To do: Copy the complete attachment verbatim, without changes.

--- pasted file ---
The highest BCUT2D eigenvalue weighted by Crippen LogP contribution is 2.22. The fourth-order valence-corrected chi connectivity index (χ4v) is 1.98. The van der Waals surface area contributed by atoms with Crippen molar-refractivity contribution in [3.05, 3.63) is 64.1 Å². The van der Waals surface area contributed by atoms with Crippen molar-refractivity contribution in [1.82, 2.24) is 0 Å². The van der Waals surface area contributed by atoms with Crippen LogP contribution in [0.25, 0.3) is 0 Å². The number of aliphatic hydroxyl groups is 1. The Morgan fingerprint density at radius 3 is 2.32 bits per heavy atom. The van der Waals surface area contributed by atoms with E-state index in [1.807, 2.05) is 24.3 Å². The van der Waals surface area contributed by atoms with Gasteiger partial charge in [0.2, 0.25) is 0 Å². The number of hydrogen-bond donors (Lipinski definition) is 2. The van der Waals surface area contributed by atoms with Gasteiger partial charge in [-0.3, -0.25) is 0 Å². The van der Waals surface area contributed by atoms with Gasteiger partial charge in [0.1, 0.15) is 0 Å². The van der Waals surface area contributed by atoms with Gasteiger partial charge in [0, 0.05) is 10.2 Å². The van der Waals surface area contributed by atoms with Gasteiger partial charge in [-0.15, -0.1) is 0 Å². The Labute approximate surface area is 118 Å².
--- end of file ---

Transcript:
The highest BCUT2D eigenvalue weighted by Crippen LogP contribution is 2.22. The fourth-order valence-corrected chi connectivity index (χ4v) is 1.98. The van der Waals surface area contributed by atoms with Crippen molar-refractivity contribution in [3.05, 3.63) is 64.1 Å². The van der Waals surface area contributed by atoms with Crippen molar-refractivity contribution in [1.82, 2.24) is 0 Å². The van der Waals surface area contributed by atoms with Crippen LogP contribution in [0.25, 0.3) is 0 Å². The number of aliphatic hydroxyl groups is 1. The Morgan fingerprint density at radius 3 is 2.32 bits per heavy atom. The van der Waals surface area contributed by atoms with E-state index in [1.807, 2.05) is 24.3 Å². The van der Waals surface area contributed by atoms with Gasteiger partial charge in [0.2, 0.25) is 0 Å². The number of hydrogen-bond donors (Lipinski definition) is 2. The van der Waals surface area contributed by atoms with Gasteiger partial charge in [-0.3, -0.25) is 0 Å². The van der Waals surface area contributed by atoms with Gasteiger partial charge in [0.1, 0.15) is 0 Å². The van der Waals surface area contributed by atoms with Gasteiger partial charge in [0, 0.05) is 10.2 Å². The van der Waals surface area contributed by atoms with Gasteiger partial charge in [-0.15, -0.1) is 0 Å². The Labute approximate surface area is 118 Å².